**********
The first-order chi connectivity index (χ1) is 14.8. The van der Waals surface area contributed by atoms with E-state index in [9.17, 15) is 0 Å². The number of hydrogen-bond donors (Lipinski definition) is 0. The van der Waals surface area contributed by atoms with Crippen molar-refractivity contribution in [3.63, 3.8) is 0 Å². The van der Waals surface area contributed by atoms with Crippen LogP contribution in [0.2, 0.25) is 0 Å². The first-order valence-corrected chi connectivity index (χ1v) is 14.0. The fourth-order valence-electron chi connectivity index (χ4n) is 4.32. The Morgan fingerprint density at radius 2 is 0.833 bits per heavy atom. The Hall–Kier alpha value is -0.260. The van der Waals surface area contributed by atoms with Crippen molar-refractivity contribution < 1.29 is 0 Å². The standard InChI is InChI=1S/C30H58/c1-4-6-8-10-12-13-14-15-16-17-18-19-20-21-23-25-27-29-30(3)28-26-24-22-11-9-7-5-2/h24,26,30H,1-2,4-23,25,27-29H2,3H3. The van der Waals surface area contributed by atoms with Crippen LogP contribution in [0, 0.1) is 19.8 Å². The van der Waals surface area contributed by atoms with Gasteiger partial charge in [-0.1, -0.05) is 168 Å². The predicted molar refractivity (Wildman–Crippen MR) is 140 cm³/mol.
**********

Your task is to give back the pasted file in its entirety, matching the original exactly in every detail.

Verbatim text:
The first-order chi connectivity index (χ1) is 14.8. The van der Waals surface area contributed by atoms with E-state index in [9.17, 15) is 0 Å². The number of hydrogen-bond donors (Lipinski definition) is 0. The van der Waals surface area contributed by atoms with Crippen molar-refractivity contribution in [3.63, 3.8) is 0 Å². The van der Waals surface area contributed by atoms with Crippen LogP contribution in [0.2, 0.25) is 0 Å². The first-order valence-corrected chi connectivity index (χ1v) is 14.0. The fourth-order valence-electron chi connectivity index (χ4n) is 4.32. The Morgan fingerprint density at radius 2 is 0.833 bits per heavy atom. The Hall–Kier alpha value is -0.260. The van der Waals surface area contributed by atoms with Crippen molar-refractivity contribution < 1.29 is 0 Å². The standard InChI is InChI=1S/C30H58/c1-4-6-8-10-12-13-14-15-16-17-18-19-20-21-23-25-27-29-30(3)28-26-24-22-11-9-7-5-2/h24,26,30H,1-2,4-23,25,27-29H2,3H3. The van der Waals surface area contributed by atoms with Crippen LogP contribution in [0, 0.1) is 19.8 Å². The van der Waals surface area contributed by atoms with Gasteiger partial charge in [-0.1, -0.05) is 168 Å². The predicted molar refractivity (Wildman–Crippen MR) is 140 cm³/mol.